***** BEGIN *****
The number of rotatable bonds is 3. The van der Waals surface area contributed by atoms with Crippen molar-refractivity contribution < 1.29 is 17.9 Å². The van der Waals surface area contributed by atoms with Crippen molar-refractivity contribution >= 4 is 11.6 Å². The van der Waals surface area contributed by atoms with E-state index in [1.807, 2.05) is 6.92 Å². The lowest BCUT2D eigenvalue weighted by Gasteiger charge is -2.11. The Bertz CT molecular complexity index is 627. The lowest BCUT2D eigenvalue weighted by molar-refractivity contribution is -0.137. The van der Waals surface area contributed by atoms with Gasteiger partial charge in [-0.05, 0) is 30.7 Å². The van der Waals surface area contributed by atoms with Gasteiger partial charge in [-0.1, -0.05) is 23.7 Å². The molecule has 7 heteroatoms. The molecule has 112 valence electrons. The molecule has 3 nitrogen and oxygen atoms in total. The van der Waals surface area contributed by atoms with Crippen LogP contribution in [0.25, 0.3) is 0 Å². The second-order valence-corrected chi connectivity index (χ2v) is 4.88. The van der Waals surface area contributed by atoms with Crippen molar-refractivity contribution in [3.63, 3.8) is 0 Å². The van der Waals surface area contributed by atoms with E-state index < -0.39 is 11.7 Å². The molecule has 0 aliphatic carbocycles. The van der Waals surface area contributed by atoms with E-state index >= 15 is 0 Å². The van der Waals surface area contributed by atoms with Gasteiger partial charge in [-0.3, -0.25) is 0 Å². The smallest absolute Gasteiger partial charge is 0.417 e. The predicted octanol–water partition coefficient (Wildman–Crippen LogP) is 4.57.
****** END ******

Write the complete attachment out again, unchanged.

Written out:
The number of rotatable bonds is 3. The van der Waals surface area contributed by atoms with Crippen molar-refractivity contribution < 1.29 is 17.9 Å². The van der Waals surface area contributed by atoms with Crippen molar-refractivity contribution >= 4 is 11.6 Å². The van der Waals surface area contributed by atoms with E-state index in [1.807, 2.05) is 6.92 Å². The lowest BCUT2D eigenvalue weighted by Gasteiger charge is -2.11. The Bertz CT molecular complexity index is 627. The lowest BCUT2D eigenvalue weighted by molar-refractivity contribution is -0.137. The van der Waals surface area contributed by atoms with Gasteiger partial charge in [-0.05, 0) is 30.7 Å². The van der Waals surface area contributed by atoms with Gasteiger partial charge in [-0.1, -0.05) is 23.7 Å². The molecule has 7 heteroatoms. The molecule has 112 valence electrons. The molecule has 3 nitrogen and oxygen atoms in total. The van der Waals surface area contributed by atoms with Crippen LogP contribution in [0.25, 0.3) is 0 Å². The second-order valence-corrected chi connectivity index (χ2v) is 4.88. The van der Waals surface area contributed by atoms with Crippen molar-refractivity contribution in [3.63, 3.8) is 0 Å². The van der Waals surface area contributed by atoms with E-state index < -0.39 is 11.7 Å². The molecule has 0 aliphatic carbocycles. The van der Waals surface area contributed by atoms with E-state index >= 15 is 0 Å². The van der Waals surface area contributed by atoms with Gasteiger partial charge in [-0.3, -0.25) is 0 Å². The smallest absolute Gasteiger partial charge is 0.417 e. The predicted octanol–water partition coefficient (Wildman–Crippen LogP) is 4.57.